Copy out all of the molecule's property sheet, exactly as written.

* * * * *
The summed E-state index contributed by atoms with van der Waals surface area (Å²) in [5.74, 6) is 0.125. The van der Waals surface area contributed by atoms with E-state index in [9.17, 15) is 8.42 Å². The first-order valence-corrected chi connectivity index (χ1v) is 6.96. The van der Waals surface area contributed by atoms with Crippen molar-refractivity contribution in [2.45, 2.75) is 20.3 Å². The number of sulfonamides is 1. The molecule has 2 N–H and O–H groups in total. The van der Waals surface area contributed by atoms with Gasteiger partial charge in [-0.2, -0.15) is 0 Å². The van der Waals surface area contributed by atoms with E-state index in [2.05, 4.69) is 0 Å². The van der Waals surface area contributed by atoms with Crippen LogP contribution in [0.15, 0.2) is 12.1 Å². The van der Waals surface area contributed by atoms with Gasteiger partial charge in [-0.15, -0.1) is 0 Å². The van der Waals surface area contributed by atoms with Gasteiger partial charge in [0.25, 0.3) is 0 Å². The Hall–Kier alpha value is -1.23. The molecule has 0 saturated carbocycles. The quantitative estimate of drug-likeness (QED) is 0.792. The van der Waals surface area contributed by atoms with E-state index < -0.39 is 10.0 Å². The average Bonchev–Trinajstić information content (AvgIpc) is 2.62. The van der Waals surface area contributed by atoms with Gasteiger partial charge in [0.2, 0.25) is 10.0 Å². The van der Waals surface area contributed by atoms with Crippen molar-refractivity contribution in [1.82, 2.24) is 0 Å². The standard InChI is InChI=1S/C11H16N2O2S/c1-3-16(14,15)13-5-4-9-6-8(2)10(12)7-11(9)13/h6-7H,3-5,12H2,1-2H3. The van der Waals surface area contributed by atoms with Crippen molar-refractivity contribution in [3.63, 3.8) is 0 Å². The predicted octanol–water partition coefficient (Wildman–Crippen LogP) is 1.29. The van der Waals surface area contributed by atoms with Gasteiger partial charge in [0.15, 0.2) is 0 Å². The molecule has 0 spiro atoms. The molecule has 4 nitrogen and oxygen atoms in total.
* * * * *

The summed E-state index contributed by atoms with van der Waals surface area (Å²) in [5.74, 6) is 0.125. The van der Waals surface area contributed by atoms with E-state index in [9.17, 15) is 8.42 Å². The first-order valence-corrected chi connectivity index (χ1v) is 6.96. The van der Waals surface area contributed by atoms with Crippen molar-refractivity contribution in [2.45, 2.75) is 20.3 Å². The number of sulfonamides is 1. The molecule has 2 N–H and O–H groups in total. The van der Waals surface area contributed by atoms with Gasteiger partial charge in [-0.2, -0.15) is 0 Å². The van der Waals surface area contributed by atoms with E-state index in [2.05, 4.69) is 0 Å². The van der Waals surface area contributed by atoms with Crippen LogP contribution in [0.15, 0.2) is 12.1 Å². The van der Waals surface area contributed by atoms with Gasteiger partial charge in [-0.15, -0.1) is 0 Å². The van der Waals surface area contributed by atoms with Gasteiger partial charge in [0.25, 0.3) is 0 Å². The Hall–Kier alpha value is -1.23. The molecule has 0 saturated carbocycles. The quantitative estimate of drug-likeness (QED) is 0.792. The van der Waals surface area contributed by atoms with E-state index < -0.39 is 10.0 Å². The average Bonchev–Trinajstić information content (AvgIpc) is 2.62. The van der Waals surface area contributed by atoms with Gasteiger partial charge in [0.2, 0.25) is 10.0 Å². The van der Waals surface area contributed by atoms with Crippen molar-refractivity contribution in [1.82, 2.24) is 0 Å². The standard InChI is InChI=1S/C11H16N2O2S/c1-3-16(14,15)13-5-4-9-6-8(2)10(12)7-11(9)13/h6-7H,3-5,12H2,1-2H3. The van der Waals surface area contributed by atoms with Crippen molar-refractivity contribution in [3.63, 3.8) is 0 Å². The predicted octanol–water partition coefficient (Wildman–Crippen LogP) is 1.29. The van der Waals surface area contributed by atoms with Gasteiger partial charge in [0.15, 0.2) is 0 Å². The molecule has 0 spiro atoms. The molecule has 4 nitrogen and oxygen atoms in total.